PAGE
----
Ron DeSantis receives legislation aimed at boosting teacher pay
The bill would let school districts offer the most effective teachers longer contracts.

good teachers (Large)
The Governor pushed for a pay raise prior to the 2020 Session.

A bill setting up a process to boost teacher pay in the state is headed to Gov. Ron DeSantis‘ desk Wednesday.

The legislation (HB 641) allocates money to each school district based on their share of funds from the Florida Education Finance Program (FEFP). A proportional share of that money will also be sent to charter schools to help teacher salaries as well.

In October, DeSantis pushed for a $600 million package to boost starting teacher pay in the state to $47,500.

Budget negotiations at the close of Session fell short of that number. Lawmakers agreed to set aside $400 million for starting teacher salaries, plus another $100 million to raise the pay of veteran teachers. That money will now be distributed based on that FEFP breakdown.

That split developed after some advocates worried veteran educators would be left out of the starting salary increase. Several districts throughout the state have starting salaries well below $47,500, meaning teachers with years of experience have still not hit that salary in some places.

The final compromise aims to help teachers of all experience levels, rather than just those starting out. However, some lawmakers raised concerns the bill still leaves veteran teachers behind.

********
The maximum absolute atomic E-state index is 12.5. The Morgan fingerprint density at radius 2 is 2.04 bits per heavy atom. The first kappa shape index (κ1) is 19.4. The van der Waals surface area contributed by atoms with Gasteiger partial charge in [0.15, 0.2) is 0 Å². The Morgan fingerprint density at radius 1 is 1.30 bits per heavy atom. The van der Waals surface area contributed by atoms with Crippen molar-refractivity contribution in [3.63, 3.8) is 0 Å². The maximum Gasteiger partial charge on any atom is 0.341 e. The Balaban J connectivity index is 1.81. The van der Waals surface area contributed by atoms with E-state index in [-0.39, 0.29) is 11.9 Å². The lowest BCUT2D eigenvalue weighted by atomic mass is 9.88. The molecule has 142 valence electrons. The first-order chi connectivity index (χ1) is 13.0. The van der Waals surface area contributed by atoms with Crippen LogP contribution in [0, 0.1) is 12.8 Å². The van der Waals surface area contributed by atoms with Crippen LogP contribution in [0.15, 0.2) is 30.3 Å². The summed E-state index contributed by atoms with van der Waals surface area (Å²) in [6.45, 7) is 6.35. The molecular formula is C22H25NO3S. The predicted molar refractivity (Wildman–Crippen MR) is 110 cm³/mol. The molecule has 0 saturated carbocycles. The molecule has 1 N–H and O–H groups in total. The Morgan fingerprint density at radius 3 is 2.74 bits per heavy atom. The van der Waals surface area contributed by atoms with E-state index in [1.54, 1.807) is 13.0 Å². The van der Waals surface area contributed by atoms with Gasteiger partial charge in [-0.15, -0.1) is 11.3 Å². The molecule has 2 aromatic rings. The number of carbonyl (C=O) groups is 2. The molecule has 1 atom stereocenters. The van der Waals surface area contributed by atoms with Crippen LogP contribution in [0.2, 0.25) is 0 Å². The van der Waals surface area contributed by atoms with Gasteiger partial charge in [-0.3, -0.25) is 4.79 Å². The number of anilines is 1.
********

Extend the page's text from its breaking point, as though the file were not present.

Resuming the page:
“I’m conflicted because we could have done better,” said Sen. Kelli Stargel, who chairs the Appropriations Subcommittee on Education.

Superintendents and charter school administrators will submit their respective pay raise plans to their local school board for approval. The Department of Education must also sign off on those plans.

Ryan Nicol

Ryan Nicol covers news out of South Florida for Florida Politics. Ryan is a native Floridian who attended undergrad at Nova Southeastern University before moving on to law school at Florida State. After graduating with a law degree he moved into the news industry, working in TV News as a writer and producer, along with some freelance writing work. If you'd like to contact him, send an email to [email protected]


2 comments

  • Observer

    June 17, 2020 at 1:11 pm

    These people work for approximately nine months each year. They have Summers off during which they can hold alternate employment, tutor, or run side businesses full-time. A starting salary of $47,000 plus retirement and other benefits is entirely unjustified. Many people with as much education-or more-than they have do not start their careers at that wage level.

    I can understand allocating additional money to classroom supplies so that teachers do not have to buy them with their own money as some opine that they do. But paying an inexperienced teacher $47,000 plus benefits defies reason.

    • Amy Roberts

      June 17, 2020 at 5:35 pm

      Well, you obviously have never taught and did not have children during the Covid-19 shutdown home schooling via online classes. Teachers not only educate, nurture, and manage a lot of children in the classroom/educational setting, but also jump through continuous unfounded hoops thrown at them from the State and/or Federal government designed much of the time by NON-Educators. All the while continuing with taking classes themselves, workshops, meetings, school after hour functions, planning, and grading have never been a 9-5. A running joke was just another 17 hour day. Teachers are allowed to have a life but believe me, even if they work extra jobs, all things educational through their weekends, holidays, and summers are not far from their minds.

Comments are closed.


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